The worst thing about it all is that although it was an absolute technical achievement, the film just looked like a Pixar animation. You could never ever guess this had been done in camera.
If you had to pick a certain project that is your favorite or stood out to you the most over the years, what would it be and why?
Monogrenade Le Fantôme with Kristof Brandl. Initially, I got a 12K grant to direct a music video for a more commercial song on my brother’s band last album. I had written a treatment which involved a young couple making out in an old house and setting everything, including themselves, on fire. I was so busy then that I couldn’t find the time to make it happen and the challenges of the budget required proper rethinking of the script and just a lot more involvement than I could provide then, so I asked Kristof if he wanted to take over. He rewrote the script and made it his, while keeping some elements from the original script so that the grant would not vanish. He then convinced the label and the band to use a more cinematic song, Le Fantôme and got Shed, a post production house in Montreal to work on the project pro bono. He brought the project where I could never have brought it really. We shot this in two days in a beautiful location in Montreal with a super minimal crew, all handheld, just one light. Although we had worked together multiple times before, that video really marks the beginning of our collaboration I think.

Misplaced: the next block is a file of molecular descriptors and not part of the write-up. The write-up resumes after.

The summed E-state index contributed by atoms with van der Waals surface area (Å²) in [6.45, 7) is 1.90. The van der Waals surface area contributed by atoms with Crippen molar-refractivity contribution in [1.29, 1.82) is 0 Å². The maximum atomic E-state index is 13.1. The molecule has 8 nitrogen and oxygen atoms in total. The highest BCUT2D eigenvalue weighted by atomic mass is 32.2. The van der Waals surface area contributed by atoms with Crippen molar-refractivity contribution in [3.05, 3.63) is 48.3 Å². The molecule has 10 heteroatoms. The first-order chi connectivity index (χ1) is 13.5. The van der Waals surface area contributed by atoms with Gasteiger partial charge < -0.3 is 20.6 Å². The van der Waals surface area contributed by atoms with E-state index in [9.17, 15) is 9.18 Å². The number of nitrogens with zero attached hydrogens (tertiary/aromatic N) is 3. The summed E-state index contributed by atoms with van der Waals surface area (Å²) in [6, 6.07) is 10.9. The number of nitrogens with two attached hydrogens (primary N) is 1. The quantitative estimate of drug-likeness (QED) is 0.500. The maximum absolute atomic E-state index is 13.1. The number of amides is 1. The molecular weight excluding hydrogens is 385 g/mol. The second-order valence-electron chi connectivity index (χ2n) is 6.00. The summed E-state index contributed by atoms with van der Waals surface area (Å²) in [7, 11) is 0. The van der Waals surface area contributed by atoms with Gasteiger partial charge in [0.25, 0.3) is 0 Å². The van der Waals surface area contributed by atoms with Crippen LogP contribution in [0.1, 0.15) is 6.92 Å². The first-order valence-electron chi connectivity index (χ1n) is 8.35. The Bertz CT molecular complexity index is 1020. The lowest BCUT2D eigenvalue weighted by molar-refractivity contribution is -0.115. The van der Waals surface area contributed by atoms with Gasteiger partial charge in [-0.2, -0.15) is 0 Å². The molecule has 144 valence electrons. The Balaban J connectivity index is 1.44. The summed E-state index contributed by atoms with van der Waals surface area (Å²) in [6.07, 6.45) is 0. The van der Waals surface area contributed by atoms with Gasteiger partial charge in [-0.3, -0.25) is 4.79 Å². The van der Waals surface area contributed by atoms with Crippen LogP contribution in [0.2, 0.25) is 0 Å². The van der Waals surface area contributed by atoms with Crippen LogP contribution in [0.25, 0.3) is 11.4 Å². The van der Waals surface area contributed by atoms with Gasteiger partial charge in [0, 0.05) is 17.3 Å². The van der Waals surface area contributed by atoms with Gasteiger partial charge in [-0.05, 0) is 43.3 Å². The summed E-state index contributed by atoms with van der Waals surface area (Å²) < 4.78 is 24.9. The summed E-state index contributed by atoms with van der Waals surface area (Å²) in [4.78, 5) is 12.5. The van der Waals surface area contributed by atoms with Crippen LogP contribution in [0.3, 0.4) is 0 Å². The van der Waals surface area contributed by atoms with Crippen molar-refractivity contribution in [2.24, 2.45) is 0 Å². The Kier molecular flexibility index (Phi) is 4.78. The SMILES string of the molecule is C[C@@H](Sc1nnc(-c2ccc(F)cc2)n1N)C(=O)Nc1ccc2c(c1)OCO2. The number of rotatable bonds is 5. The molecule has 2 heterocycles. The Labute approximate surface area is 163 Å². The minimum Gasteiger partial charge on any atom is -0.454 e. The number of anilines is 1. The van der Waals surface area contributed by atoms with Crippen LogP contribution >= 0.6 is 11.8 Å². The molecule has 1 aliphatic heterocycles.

We loved “The Kids” by Charlotte Cardin. How did the creative process for that project come about? How do you think shooting B&W affected the story?